I know that the subject has been raised and discussed in this and other related threads, but I also believe that a new generation of players have their own way of functioning, thinking, expressing themselves etc and that way differs dramatically to that of previous generations which has been codified, stereotyped and put in the archives.
    Anyway, read it if you will and tell us what you think


    On the surface it appears a contemplative challenge of intellects across a chequered board, but beneath the surface, we are now told, chess is all about testosterone, arousal, paranoia, excitement, danger and domination.

    Psychologists who studied more than 100 chess players say the game attracts sensation-seekers with a thirst for action and adventure on a par with skydivers, scuba divers, mountaineers and skiers. When men win a game, the experts say, the rise of testosterone levels in the blood is just the same as that experienced by people who go in for risky sports.

    Chess, say the researchers, is less a game than a war where the winner experiences feelings of excitement, victory and domination. "Chess is a mimic battle fought upon a field of 64 squares with pieces moved according to an elaborate system having powers suggestive of a variety of fighting units," says a report of the study in the Journal of Personality and Individual Differences.

    The psychologists set out to see if people attracted to chess had a sensation- seeking nature. Using a personality test on players and non-players, they found that those who scored highest for sensation- seeking were those who played chess. "Winning a game of chess is associated with a rise in testosterone, especially when the game is close, suggesting that winning corresponds to an experience of excitement and dominance," the researchers report.

    They add: "More competitive chess players have been shown to score highly for unconventional thinking and paranoia, both of which have been shown to relate to sensation-seeking."

    Copyright 2002 Independent Newspapers UK Limited
    Provided by ProQuest Information and Learning Company. All rights Reserved.
    Last edited by ER; 23-01-2009 at 08:26 AM.
    https://www.nswca.org.au/index.php
    ACF 3118316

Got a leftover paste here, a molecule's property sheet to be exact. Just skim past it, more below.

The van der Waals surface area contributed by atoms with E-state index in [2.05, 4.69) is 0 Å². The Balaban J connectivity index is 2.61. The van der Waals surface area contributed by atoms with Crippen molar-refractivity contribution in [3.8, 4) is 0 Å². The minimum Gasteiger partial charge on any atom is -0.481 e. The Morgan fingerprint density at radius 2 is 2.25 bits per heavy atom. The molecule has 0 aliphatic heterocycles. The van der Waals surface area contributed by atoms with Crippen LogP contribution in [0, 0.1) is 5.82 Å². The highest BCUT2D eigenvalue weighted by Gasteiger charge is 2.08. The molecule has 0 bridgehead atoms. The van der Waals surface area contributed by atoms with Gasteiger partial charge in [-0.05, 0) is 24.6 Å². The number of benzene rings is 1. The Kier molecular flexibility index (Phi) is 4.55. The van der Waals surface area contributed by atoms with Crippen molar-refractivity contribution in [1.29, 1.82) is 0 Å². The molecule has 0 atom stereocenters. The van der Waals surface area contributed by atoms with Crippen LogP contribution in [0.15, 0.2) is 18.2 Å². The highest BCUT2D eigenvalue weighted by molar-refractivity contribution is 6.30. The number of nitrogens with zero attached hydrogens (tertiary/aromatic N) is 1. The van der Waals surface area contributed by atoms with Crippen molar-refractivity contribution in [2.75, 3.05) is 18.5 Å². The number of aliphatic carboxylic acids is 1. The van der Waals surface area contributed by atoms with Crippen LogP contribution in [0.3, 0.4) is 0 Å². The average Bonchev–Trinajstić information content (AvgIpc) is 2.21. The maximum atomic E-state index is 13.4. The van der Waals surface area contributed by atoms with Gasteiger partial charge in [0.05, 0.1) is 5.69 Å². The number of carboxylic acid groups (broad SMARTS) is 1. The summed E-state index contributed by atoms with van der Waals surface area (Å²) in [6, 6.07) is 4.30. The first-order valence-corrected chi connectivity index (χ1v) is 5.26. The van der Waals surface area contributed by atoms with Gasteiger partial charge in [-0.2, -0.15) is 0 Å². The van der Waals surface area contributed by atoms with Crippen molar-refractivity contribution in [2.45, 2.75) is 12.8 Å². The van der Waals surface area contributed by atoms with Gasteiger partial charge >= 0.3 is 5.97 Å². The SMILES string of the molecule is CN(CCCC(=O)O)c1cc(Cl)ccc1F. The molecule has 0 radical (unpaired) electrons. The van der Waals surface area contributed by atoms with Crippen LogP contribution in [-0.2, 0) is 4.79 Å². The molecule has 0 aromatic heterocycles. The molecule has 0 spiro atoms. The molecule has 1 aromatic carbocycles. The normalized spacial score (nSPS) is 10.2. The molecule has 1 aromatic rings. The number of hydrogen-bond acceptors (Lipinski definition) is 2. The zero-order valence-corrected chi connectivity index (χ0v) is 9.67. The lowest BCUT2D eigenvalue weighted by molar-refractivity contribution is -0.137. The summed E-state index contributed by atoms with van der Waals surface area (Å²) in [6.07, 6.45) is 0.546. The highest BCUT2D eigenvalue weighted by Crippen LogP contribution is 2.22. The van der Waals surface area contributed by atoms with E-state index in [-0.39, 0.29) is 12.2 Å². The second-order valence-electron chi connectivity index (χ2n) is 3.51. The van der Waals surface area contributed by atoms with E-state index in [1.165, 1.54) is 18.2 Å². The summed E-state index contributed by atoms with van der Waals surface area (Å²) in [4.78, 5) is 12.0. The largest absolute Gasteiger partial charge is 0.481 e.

FIDE 3201457

    From this day (13-11-20) onwards, I will only be posting, shouting and reading none other than chess related posts.
    Fully vaccinated since October, 21, 2021

  14. #14
    CC Grandmaster Ian Murray's Avatar
    Join Date
    Jan 2004
    Posts
    7,662
    Quote Originally Posted by justaknight
    Chess players `are paranoid thrillseekers'
    Just because I'm paranoid doesn't mean they're not out to get me

  15. #15
    CC Grandmaster ER's Avatar
    Join Date
    Jul 2006
    Location
    Melbourne - Australia
    Posts
    13,635
    I am not paranoid, those who chase me are!
    https://www.nswca.org.au/index.php
    ACF 3118316
    FIDE 3201457

    From this day (13-11-20) onwards, I will only be posting, shouting and reading none other than chess related posts.
    Fully vaccinated since October, 21, 2021

Thread Information

Users Browsing this Thread

There are currently 1 users browsing this thread. (0 members and 1 guests)

Similar Threads

  1. 2006 Australian Internet Junior Chess Championships Discussion
    By AES in forum 2006 Australian Internet Junior Championships
    Replies: 240
    Last Post: 18-12-2007, 11:28 PM
  2. A $100,000 sponsorship of chess!
    By ChessGuru in forum Australian Chess
    Replies: 41
    Last Post: 09-05-2006, 01:51 PM
  3. More material for learning chess?
    By forcelima in forum Chess Training
    Replies: 8
    Last Post: 30-03-2006, 09:59 AM
  4. How to increase chess participation.
    By ursogr8 in forum Australian Chess
    Replies: 21
    Last Post: 22-04-2005, 05:02 PM
  5. Mt Buller - Chess World letter to ACF
    By ChessGuru in forum Mt Buller Chess
    Replies: 210
    Last Post: 17-07-2004, 11:58 AM

Posting Permissions

  • You may not post new threads
  • You may not post replies
  • You may not post attachments
  • You may not edit your posts
  •